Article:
New York residents may be interested to learn that white as well as black bail judges often show bias toward black defendants. This is according to a recent study that was conducted in the Miami and Philadelphia areas. The authors of the study said that the evidence suggested that racial stereotypes were a factor in the bias that is shown towards black defendants.
Police officers in New York and around the country have long relied on lineups to provide prosecutors with evidence linking suspects to the crimes they are accused of committing, but a growing number of cases involving individuals who were wrongly incarcerated for years or even decades has raised questions about the reliability of witness identifications. A Louisiana man convicted after a witness pointed him out in court was released in January after 38 years behind bars, and lawmakers in the state responded by introducing rules designed to make the identification process more transparent and fair.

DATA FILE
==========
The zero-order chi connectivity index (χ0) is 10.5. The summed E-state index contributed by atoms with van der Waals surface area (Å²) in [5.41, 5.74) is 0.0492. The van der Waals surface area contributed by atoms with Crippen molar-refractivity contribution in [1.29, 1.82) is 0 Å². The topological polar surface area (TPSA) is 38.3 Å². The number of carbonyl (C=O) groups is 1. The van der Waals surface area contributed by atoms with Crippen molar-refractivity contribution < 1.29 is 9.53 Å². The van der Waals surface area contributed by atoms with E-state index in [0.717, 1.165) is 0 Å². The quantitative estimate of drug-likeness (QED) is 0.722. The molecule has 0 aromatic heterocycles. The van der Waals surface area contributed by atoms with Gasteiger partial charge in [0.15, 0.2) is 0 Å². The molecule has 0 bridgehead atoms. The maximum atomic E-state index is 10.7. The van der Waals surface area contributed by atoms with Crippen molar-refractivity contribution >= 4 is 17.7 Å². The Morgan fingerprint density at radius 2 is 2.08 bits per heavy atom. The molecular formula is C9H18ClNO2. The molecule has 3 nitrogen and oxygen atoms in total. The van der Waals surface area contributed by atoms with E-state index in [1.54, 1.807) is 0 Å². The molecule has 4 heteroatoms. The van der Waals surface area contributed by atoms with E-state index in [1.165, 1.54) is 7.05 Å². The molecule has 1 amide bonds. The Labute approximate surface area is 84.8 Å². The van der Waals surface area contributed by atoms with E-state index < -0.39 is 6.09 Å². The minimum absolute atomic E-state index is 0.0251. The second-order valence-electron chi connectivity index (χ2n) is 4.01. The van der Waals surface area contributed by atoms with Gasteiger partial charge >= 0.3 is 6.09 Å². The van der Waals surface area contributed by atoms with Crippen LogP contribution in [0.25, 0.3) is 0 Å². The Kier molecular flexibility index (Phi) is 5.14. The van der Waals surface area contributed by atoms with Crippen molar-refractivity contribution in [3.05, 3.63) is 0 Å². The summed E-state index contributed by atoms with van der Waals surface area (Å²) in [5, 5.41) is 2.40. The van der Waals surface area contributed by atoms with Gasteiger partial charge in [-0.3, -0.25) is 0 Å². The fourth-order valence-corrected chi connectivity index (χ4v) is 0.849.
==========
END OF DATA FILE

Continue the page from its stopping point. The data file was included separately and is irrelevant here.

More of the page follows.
The Supreme Court ruled 5-4 in the case of Carpenter v United States, and the ruling has major implications for privacy rights in New York and elsewhere. The court determined that authorities needed a warrant to access the man's cell site location information (CSLI). Prior to the Carpenter decision, officers only needed to have a good reason to believe that accessing this information would legitimately help in a given matter.
While there may be a difference between prescription drugs and illicit drugs, misuse of prescription medications is still illegal. These drugs can only be lawfully possessed and consumed by those to whom they are prescribed and in the amounts specified on the prescription. Prescription drugs that are commonly misused include painkillers, sedatives and sleeping pills.
The opioid epidemic has led to the loss of many lives in New York and in the rest of the nation. As the number of overdose deaths has increased, police and prosecutors have started charging some of the bystanders of overdoses with crimes.